Last week, union leaders from 60 unions affiliated to the National Trades Union Congress (NTUC) huddled to draw up a new four-year plan and elect a new leadership team to implement it.
The impact of a new plan and leadership will be felt well outside union circles in at least three ways.
First, top union leaders shape politics and policies. A newly elected 21-member central committee headed by former Nominated Member of Parliament Mary Liew is now in charge and it has nine new faces. The political clout of union leaders stems from NTUC's longstanding symbiotic relationship with the People's Action Party (PAP). NTUC secretary-general Chan Chun Sing is a Cabinet minister and PAP stalwart.
Just for some perspective - if NTUC were a political party, it would overshadow even the Workers' Party in Parliament. It has six elected labour MPs in the House - as many as the WP - and it can count on alumni members such as House Speaker Halimah Yacob, Manpower Minister Lim Swee Say and Acting Education Minister (Higher Education and Skills) Ong Ye Kung, who were former top union leaders.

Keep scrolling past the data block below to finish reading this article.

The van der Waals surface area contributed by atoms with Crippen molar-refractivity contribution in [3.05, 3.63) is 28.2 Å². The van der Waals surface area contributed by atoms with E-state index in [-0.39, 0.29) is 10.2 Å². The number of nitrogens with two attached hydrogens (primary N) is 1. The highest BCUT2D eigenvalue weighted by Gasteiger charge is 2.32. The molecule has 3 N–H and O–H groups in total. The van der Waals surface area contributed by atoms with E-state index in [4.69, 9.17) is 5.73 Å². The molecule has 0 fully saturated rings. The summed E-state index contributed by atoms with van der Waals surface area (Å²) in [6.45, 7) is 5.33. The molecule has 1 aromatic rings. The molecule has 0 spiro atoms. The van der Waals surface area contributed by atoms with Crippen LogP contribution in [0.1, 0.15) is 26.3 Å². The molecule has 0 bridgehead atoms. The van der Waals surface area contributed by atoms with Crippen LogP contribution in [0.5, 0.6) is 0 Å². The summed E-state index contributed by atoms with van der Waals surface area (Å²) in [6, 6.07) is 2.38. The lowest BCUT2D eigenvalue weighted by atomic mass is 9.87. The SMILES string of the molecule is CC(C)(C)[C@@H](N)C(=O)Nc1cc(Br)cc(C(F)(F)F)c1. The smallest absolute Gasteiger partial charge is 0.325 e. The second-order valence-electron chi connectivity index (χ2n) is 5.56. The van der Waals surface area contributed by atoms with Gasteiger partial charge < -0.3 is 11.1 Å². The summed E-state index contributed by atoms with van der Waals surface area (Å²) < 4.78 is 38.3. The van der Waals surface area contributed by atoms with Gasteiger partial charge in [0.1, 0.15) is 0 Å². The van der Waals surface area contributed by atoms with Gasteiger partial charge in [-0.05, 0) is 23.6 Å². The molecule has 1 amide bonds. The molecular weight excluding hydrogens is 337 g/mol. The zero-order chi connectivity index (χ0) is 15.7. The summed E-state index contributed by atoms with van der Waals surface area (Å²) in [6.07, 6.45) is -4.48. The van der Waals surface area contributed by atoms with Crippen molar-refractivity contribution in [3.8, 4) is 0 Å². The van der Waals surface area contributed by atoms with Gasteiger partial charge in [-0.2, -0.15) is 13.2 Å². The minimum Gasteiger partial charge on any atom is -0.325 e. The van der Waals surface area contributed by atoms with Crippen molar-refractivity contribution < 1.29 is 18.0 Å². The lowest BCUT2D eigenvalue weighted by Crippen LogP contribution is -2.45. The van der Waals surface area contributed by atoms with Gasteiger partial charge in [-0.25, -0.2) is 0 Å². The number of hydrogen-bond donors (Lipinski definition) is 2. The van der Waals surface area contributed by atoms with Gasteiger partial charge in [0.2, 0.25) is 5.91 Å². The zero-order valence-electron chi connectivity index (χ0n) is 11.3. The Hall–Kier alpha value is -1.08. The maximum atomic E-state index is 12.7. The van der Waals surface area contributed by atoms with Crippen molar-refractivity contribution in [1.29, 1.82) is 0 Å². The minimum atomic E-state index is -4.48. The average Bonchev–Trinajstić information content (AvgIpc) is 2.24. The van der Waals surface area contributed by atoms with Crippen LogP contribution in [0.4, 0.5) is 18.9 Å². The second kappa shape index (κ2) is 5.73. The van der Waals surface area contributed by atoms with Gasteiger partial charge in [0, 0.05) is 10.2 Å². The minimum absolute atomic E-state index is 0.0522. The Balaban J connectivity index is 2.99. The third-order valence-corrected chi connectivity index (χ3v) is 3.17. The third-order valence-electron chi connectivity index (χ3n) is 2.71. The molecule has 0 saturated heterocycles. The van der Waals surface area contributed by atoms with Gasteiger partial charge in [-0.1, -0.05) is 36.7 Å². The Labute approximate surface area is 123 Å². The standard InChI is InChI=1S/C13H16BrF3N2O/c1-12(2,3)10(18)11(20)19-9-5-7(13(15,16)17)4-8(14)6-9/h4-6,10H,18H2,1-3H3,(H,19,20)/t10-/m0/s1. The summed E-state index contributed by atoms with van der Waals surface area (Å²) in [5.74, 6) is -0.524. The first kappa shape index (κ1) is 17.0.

Second, the NTUC can easily flex its muscles by mobilising its ranks. NTUC has 888,000 members, up from 500,000 in 2007. While unions worldwide have falling membership, unions here have made themselves relevant to workers.
Third, NTUC's new plans will boost existing government programmes like SkillsFuture. It has identified 12 areas that it wants to work on. There are the usual areas like maintaining the tripartite relationship between unions, employers and the Government, and nurturing younger union leaders.
The most impactful plans are those that affect workers and the public directly, like helping workers gain relevant skills and giving more protection to freelance workers.
With the new plan and leadership in place, NTUC will continue to make its presence felt in Parliament, in the manpower sector and in workers' lives.